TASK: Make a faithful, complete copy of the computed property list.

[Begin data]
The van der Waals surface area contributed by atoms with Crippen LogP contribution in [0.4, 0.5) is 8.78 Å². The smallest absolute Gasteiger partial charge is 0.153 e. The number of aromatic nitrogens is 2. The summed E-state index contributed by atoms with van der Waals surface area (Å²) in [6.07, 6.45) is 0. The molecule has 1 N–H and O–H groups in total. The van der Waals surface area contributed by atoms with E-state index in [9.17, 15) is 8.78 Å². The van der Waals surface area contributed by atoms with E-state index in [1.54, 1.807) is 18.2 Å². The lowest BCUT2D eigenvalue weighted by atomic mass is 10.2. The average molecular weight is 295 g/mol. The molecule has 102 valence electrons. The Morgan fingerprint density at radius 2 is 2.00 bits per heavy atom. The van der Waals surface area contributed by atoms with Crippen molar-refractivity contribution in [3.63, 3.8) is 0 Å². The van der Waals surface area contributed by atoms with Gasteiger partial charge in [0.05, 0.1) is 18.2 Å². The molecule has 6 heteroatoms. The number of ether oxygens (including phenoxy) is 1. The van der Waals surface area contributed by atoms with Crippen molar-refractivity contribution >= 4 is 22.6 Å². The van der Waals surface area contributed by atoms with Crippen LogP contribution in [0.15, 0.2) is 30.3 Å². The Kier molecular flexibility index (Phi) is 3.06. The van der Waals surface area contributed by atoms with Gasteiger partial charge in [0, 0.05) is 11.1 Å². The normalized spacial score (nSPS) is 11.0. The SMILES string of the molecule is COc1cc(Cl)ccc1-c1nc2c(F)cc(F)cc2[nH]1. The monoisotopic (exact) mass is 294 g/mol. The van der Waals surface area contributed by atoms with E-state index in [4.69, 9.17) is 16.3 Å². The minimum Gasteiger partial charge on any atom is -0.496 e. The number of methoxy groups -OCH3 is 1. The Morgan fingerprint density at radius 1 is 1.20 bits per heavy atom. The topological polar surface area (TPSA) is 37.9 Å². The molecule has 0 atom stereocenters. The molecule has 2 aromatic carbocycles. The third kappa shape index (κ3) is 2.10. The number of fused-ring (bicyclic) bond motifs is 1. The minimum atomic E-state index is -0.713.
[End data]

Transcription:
The van der Waals surface area contributed by atoms with Crippen LogP contribution in [0.4, 0.5) is 8.78 Å². The smallest absolute Gasteiger partial charge is 0.153 e. The number of aromatic nitrogens is 2. The summed E-state index contributed by atoms with van der Waals surface area (Å²) in [6.07, 6.45) is 0. The molecule has 1 N–H and O–H groups in total. The van der Waals surface area contributed by atoms with E-state index in [9.17, 15) is 8.78 Å². The van der Waals surface area contributed by atoms with E-state index in [1.54, 1.807) is 18.2 Å². The lowest BCUT2D eigenvalue weighted by atomic mass is 10.2. The average molecular weight is 295 g/mol. The molecule has 102 valence electrons. The Morgan fingerprint density at radius 2 is 2.00 bits per heavy atom. The van der Waals surface area contributed by atoms with Crippen molar-refractivity contribution in [3.63, 3.8) is 0 Å². The van der Waals surface area contributed by atoms with Gasteiger partial charge in [0.05, 0.1) is 18.2 Å². The molecule has 6 heteroatoms. The number of ether oxygens (including phenoxy) is 1. The van der Waals surface area contributed by atoms with Crippen molar-refractivity contribution >= 4 is 22.6 Å². The van der Waals surface area contributed by atoms with Crippen LogP contribution in [0.15, 0.2) is 30.3 Å². The Kier molecular flexibility index (Phi) is 3.06. The van der Waals surface area contributed by atoms with Gasteiger partial charge in [0, 0.05) is 11.1 Å². The normalized spacial score (nSPS) is 11.0. The SMILES string of the molecule is COc1cc(Cl)ccc1-c1nc2c(F)cc(F)cc2[nH]1. The monoisotopic (exact) mass is 294 g/mol. The van der Waals surface area contributed by atoms with E-state index in [4.69, 9.17) is 16.3 Å². The minimum Gasteiger partial charge on any atom is -0.496 e. The number of methoxy groups -OCH3 is 1. The Morgan fingerprint density at radius 1 is 1.20 bits per heavy atom. The topological polar surface area (TPSA) is 37.9 Å². The molecule has 0 atom stereocenters. The molecule has 2 aromatic carbocycles. The third kappa shape index (κ3) is 2.10. The number of fused-ring (bicyclic) bond motifs is 1. The minimum atomic E-state index is -0.713.